The Punch Bowl’s Long Good-Bye

The Punch Bowl’s Long Good-Bye

With the arrival of summer and the improving post-COVID re-opening well underway—despite the recent concerns about the Delta variant—there is increasing optimism in the air. People are planning social events and booking travel again. Employees are heading back to work, and consumers are spending. Economic data generally looks strong, and prices are on the rise. At this point in the economic cycle, it is our view that it’s probably time for the Federal Reserve to begin pulling back that proverbial “punch bowl” and remove some of the emergency monetary stimulus measures that they introduced last spring.  

This “punch bowl” metaphor dates back to the 1950s and a speech made by William McChesney Martin, the Fed Chair at the time. In reference to raising interest rates to prevent excess inflation, Martin compared the Fed to a chaperone who “has ordered the punch bowl removed just when the party was really warming up.” While we can debate where we are in this current economic cycle, most people agree that we are past the “warming up” stage. 

Over the past year, the Fed has been very vocal about their intentions of “keeping the punch bowl full” and “making it a party worth attending.” Interest rates have been pegged at zero, and the Fed has been buying $120 billion in bonds each month since last spring. The Fed has also intervened in private markets and introduced other emergency liquidity facilities, which the market needed during moments of extreme stress last year. Over the past year, the U.S. had never seen a more accommodative monetary policy in its history.

While policy remains supportive today, there is a sense that peak support is passing. Instead of abruptly pulling the plug on the party though, the Fed is trying to carefully tip toe away from its hosting responsibilities. Let’s just say they are “watering down the punch” and trying to shrink the size of the remaining bowl. In an age of critical forward guidance and an over-communicative Fed that wants to avoid a “taper tantrum,” monetary policy normalization is most likely going to be a gradual process. For example, at the June FOMC meeting, the Fed informed us they are “talking about talking about raising rates.” This was big news last quarter because they brought forward their timeline for raising rates from 2024 to 2023. And yet, the bond market reaction has been a head scratcher as longer-term interest rates actually declined in response to this more hawkish Fed.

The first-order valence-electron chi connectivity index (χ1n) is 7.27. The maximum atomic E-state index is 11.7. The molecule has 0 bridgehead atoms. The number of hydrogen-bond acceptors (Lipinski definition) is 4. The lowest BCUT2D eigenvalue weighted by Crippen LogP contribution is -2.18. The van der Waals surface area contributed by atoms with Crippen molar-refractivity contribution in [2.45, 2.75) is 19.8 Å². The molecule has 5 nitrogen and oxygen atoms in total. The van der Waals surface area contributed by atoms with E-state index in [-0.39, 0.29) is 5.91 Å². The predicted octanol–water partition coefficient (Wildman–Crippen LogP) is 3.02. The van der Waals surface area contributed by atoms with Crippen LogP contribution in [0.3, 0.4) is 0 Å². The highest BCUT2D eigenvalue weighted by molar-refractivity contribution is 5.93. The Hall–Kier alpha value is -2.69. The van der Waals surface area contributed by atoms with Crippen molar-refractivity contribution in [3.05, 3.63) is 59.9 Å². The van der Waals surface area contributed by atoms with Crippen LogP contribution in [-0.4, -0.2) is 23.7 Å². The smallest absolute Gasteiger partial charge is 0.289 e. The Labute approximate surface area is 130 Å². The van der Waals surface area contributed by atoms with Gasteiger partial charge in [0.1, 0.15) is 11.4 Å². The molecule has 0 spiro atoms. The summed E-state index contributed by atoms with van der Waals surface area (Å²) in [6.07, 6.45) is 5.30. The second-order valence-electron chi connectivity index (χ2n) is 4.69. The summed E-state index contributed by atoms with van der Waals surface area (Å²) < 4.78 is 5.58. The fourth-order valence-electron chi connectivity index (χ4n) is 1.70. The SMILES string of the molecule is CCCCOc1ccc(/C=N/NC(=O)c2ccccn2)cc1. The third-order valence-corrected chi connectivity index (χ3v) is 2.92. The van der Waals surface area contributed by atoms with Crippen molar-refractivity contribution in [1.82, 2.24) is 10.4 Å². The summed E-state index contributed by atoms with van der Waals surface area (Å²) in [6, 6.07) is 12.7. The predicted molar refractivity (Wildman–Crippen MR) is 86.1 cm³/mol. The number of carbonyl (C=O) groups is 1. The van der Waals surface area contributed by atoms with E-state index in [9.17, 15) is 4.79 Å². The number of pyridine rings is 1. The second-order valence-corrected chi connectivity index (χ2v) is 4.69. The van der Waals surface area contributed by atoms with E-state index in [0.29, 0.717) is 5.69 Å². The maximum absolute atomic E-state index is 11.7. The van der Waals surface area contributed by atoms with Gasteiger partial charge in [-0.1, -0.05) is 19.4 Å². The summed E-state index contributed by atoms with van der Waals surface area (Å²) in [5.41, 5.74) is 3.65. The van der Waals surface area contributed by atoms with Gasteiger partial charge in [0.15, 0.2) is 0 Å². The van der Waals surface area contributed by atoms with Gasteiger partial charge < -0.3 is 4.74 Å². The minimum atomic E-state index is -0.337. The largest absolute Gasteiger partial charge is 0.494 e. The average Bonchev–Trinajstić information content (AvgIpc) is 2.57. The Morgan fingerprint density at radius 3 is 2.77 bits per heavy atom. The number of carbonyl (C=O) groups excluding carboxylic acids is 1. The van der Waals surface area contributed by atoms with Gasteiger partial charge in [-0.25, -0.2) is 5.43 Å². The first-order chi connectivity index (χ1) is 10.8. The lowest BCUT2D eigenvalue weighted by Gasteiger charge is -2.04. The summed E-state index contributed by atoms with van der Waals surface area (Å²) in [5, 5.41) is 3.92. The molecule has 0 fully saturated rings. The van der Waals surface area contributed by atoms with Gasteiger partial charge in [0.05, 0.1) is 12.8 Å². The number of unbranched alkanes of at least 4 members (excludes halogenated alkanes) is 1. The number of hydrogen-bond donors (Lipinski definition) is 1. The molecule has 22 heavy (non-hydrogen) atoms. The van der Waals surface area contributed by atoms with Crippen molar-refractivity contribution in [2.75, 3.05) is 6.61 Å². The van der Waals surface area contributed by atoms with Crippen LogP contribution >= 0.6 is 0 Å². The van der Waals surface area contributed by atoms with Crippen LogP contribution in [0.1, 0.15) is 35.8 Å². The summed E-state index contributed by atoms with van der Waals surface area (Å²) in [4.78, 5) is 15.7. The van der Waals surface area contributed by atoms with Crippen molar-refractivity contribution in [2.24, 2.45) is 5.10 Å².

In recent commentary, Chair Powell continues to believe current higher inflation will be transitory and they are still “a ways off from reaching the standard of substantial further progress.” Even before the Fed raises interest rates, they will need to begin tapering their monthly bond purchases. While there is no firm consensus among FOMC members on the timing of tapering yet, we anticipate tapering will begin late this year or early next year. The last time the Fed tapered bond purchases was back in 2014, and the process started slowly and lasted around 10 months.

As the Fed begins to normalize monetary policy this time around, we anticipate it will be a slow and gradual process that could lead to increased volatility. We anticipate interest rates will rise as we get closer to the Fed’s tapering of asset purchases, and we will continue to manage portfolios accordingly. As the Fed’s emergency stimulus measures begin to abate, we view this is a positive development. In our view, markets will readjust, and we will find ourselves in a healthier position with a more normalized interest rate environment and improved opportunities for income in the future.

Source: https://www.federalreserve.gov/monetarypolicy.htm

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